“[T]he COVID-19 era’s best on-screen invention is the Tom Hanks comfort movie,” writes Barry Hertz at The Globe and Mail. “Like Greyhound and News of the World, Finch was originally destined for theatres before everything changed. And maybe the gentle sci-fi drama would have played well on the big screen – its sound mix, a whirl of hurricane-strong winds and magnificent dust storms, cries out for a proper surround-strength system. But as things stands, director Miguel Sapochnik’s feature feels right at home in the comfort of, well, your home.”
“Miguel Sapochnik, whose directing credits include a half-dozen episodes of Game of Thrones, is working with a screenplay from first-time writers Craig Luck and Ivor Powell, and everyone seems intent on keeping the story as simple as possible,” says Chris Knight at the National Post. “We know that Earth is suffering from extreme heat and UV radiation and that a solar flare was to blame, but there’s little else in the way of background. Thank heavens it wasn’t our fault!”
Gaza Mon Amour (dir. Tarzan Nasser and Arab Nasser; Nov. 9)
“[S]enior love story is totally charming and is a standout,” says Gilbert Seah at Afro Toronto.
“The Nasser twins offer lively pictures of the community, the residents stress when they learn Israel has a new bomb, jokey street talk, whimsical moments and the solace and beauty of finding Siham shares Issa’s feelings – what joy,” observes Anne Brodie at What She Said. “[A] gentle, funny and intimate portrait of well-lived lives on the Mediterranean.”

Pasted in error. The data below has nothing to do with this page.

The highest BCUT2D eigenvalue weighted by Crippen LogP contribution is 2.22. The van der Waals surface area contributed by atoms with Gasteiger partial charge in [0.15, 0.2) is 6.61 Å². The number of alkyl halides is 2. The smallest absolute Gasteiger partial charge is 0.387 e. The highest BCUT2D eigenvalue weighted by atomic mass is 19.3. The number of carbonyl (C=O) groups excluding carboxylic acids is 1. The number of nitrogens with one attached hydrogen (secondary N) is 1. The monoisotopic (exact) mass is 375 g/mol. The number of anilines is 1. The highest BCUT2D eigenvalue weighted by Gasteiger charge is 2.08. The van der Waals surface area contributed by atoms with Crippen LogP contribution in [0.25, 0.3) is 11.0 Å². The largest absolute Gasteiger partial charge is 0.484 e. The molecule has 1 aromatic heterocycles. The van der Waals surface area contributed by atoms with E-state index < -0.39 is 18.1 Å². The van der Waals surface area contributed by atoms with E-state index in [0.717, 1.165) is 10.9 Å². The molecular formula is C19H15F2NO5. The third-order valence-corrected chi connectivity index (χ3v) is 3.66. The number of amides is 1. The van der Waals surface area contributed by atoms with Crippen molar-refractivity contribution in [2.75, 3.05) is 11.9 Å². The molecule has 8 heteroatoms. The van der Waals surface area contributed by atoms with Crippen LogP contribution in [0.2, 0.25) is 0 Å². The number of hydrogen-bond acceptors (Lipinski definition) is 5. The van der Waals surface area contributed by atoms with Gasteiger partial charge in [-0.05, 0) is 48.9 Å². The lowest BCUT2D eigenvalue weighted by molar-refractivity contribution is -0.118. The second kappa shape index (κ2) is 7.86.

“Issa is a man of determination but few words,” writes Karen Gordon at Original Cin. “Daw’s portrayal is wonderful. It’s a performance that conveys Issa’s thoughts and anxieties through internal reactions and body language. He’s created a character who is quirky and out of practice in the romantic realm. He is someone we can root for. Abbass is also wonderful as Siham, who is clearly not sure of what to make of Issa’s awkward attention.”
The Harder They Fall (dir. Jeymes Samuel)
“The film feels like an impression of an impression, the work of someone cribbing Tarantino cribbing Leone. And when you make a copy of a copy, something always gets lost in the translation,” says Victor Stiff at That Shelf. “But at the end of the day, Tarantino and Leone are still two fine inspirations. The movie works as an action-packed, genre-busting joyride at the expense of giving its outstanding cast more time to do their thing.”
“The Harder They Fall cost almost $100 million to make and director Samuel’s film is worth every cent of it,” raves Gilbert Seah at Afro Toronto. “The movie to see this week!”
A Man Called Scott (dir. Robert Alexander)
“The doc comes across like its subject Cudi – often dishonest while attempting to be honest and eventually as totally detestable,” says Gilbert Seah at Afro Toronto.
Mondo Hollywoodland (dir. Janek Ambros)
“The laugh needle rarely rises above “smirk” on the comedy meter, even as the actors employ the kind of pressured speech you associate either with mania, stimulants or vintage sitcoms,” writes Liam Lacey at Original Cin. “But the editing is witty and the mondo spirit of experimentation is, refreshingly, a break from the Hollywood formulaic.”
Only the Animals (dir. Dominik Moll)